Illustration: The Forest of a Thousand Legs 🕷

Little Lucy Lockhart ran
From her daddy’s frying pan
The Forest of a Thousand Legs
Killed her and then laid their eggs
— Rex Lovezinski

This eerie children's rhyme starts off the very aptly named story “The Forest of a Thousand Legs” by author Rex Lovezinski, the story I chose to illustrate for this week's episode of the NoSleep podcast.

The “thousand legs” part refers — of course — to our animal friends of the small and eight-legged variety, so if you're creeped out by spiders or other crawling creates, I'm sorry.1

What to draw, what to draw…

After NoSleep's executive assistant, the ever-lovely Violet, shared this story with me, I was at a loss, at first.

There were a lot of elements that feature prominently in the tale, but I wasn't sure they would lend themselves to an illustration that has to work as a podcast cover.

My first idea was to draw the forest itself, because Rex' description of the creepy place really sent shivers up my spine. I saw, before my minds eye, tall, ancient trees, almost monumental, casting a shade that was hardly ever pierced by the day's light, all covered by a thick, sticky membrane of old spider webs.

The problem with that? Drawing trees is not really my forte, and I would have to really draw a lot of details to aptly communicate the image I had in my head.

Okay, back to the (literal) drawing board

I hope I'm being vague enough in telling you the story features a certain monster creature, as many NoSleep stories are wont to do.

I always enjoy painting those monsters and thus bringing them to life, as I did — for example — with the wonderful Skinny Rogue episode.

The problem with that, of course, is that revealing the monster in art form before the listener even started the story, is that it takes away from the storie's suspense, so in my recent works for NoSleep, I tried to stay away from that.

So, no monsters, no forest…

Then I had the idea of illustrating different insects and spiders that feature in the story, since it mentioned one of the characters owning a collection of rare insects.

As soon as I grabbed my stylus and started working, I knew I was in for a treat. Painting those little guys, especially the shiny jewel beetle, was time-consuming, but a lot of fun.

I decided to add the graphic effect to really draw the listener into the story and make the illustration more enthralling, graphically speaking.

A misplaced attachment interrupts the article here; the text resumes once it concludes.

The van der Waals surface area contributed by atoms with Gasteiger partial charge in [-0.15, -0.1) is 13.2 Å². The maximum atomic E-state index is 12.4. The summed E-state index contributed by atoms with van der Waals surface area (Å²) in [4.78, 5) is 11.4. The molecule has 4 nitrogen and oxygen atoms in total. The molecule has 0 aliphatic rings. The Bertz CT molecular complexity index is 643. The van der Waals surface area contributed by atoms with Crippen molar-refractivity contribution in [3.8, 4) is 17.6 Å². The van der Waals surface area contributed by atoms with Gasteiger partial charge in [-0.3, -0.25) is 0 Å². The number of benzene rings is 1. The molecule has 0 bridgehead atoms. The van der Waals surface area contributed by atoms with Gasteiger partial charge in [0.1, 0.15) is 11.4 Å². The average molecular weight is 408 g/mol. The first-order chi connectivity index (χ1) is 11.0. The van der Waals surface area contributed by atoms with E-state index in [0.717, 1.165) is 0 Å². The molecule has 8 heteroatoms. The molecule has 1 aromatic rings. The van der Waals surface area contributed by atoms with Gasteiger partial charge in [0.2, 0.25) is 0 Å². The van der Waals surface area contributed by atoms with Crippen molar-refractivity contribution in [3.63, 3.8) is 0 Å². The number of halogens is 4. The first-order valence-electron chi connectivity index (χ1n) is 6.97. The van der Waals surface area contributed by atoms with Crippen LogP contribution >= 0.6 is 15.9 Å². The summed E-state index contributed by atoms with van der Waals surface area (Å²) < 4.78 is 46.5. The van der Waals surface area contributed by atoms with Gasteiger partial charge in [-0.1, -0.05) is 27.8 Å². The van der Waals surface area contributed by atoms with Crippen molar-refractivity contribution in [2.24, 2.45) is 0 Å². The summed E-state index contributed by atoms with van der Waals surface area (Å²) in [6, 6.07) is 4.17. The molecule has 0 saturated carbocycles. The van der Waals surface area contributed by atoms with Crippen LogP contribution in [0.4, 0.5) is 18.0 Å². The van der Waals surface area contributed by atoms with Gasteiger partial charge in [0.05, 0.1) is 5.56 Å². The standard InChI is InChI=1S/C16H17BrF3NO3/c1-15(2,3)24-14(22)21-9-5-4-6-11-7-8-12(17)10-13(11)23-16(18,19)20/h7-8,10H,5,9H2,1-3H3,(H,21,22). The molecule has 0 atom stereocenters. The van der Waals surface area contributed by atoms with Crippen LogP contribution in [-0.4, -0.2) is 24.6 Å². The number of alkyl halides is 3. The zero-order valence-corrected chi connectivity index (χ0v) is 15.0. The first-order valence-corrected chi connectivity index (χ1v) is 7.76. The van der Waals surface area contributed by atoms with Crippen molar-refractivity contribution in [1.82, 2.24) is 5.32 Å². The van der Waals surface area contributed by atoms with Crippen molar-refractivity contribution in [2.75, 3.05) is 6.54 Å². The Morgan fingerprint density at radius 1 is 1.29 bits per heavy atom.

I hope you like the illustration, and I'll see you soon with the next one!

Take care!

1 I'm not really. :P

Design: Congeria — Lineup

Are you guys looking for a new podcast to listen to?

Because Congeria is nearing the final stages of production, and if I'm not mistaken, it's gonna be a wild ride (trust me, I read the script).

Congeria is a noir-esque crime drama with a supernatural twist centering around the central protagonist of Jenny, a hard-boiled, no-bullshit PI who's on a fast track to becoming my favorite female lead of all time.

My friend Atticus Jackson was kind enough to commission me for this graphic, which will be featured on Congeria's iTunes page upon launch.

We quickly settled on the idea of a police lineup, but agreed that painting full-body illustrations of each cast member would put too hard a strain on the budget, so we came with the solution of representing them as silhouettes.

This way, I was able to hint at the character's appearance, while still being vague enough to not stifle the listener's imagination.

If you want to make sure you don't miss the launch of Congeria's first episode — and I highly recommend you make sure — follow them over on Twitter!

Illustration: Catamancer — Catsplosion

Hi peeps, guess what I got?

New client, that's what. The lovely folks over at commissioned me to paint one of their cards called Catsplosion (and yes, before you ask, it's exactly what you think it is).

Catamancer is a mobile game centering around the theme of — you guessed it — cats.

Exploding Kittens  has nothing on this.

Exploding Kittens has nothing on this.

Getting started

It was really fun to explore the cartoon look of it while still paying attention to texture.

Because I really wanted to get the form of the mushroom cloud right, I started out with a reference photo of a nuclear explosion and drew my initial sketch right on top of it.

Color inspiration came from a picture of cotton candy, and I achieved the texture by using the watercolor brushes from Kyle T Webster.

Hope you have as much fun looking at the Catsplosion as I had painting it.

Illustration: Wolf — Custom MtG Token

Oh boy, howdy!

This weekend contained a pretty nifty bank holiday in Germany, so I was able to kick back, go outside and relax a bit in the warm summer sun.

Kidding. I spent it painting instead!

“That's a pretty neat wolf,” I hear you saying. “What are you gonna use it for?”

Glad you asked! I assume you guys are familiar with the vastly successful trading card game Magic: The Gathering. If you're not a massive nerd like me and spent the better part of your youth playing it, I'm pretty sure you at least heard of it here and there.


Some Magic cards have a special effect that creates so-called "Tokens", game elements that are not directly represented by a particular card.

In order to keep track of those tokens, many players carry extra cards with nifty illustrations on them to act as a placeholder. Those may look like this!

Nifty, huh?

I'm currently thinking selling those token illustrations at a fair price...but, sadly, not yet. Shipping the cards all over the world would be an absolute hassle from Germany, so I'm not sure how I will tackle that, yet.

But fear not! I already have some ideas, and you guys will be the first to always.

Take care, my lovelies!

- Jörn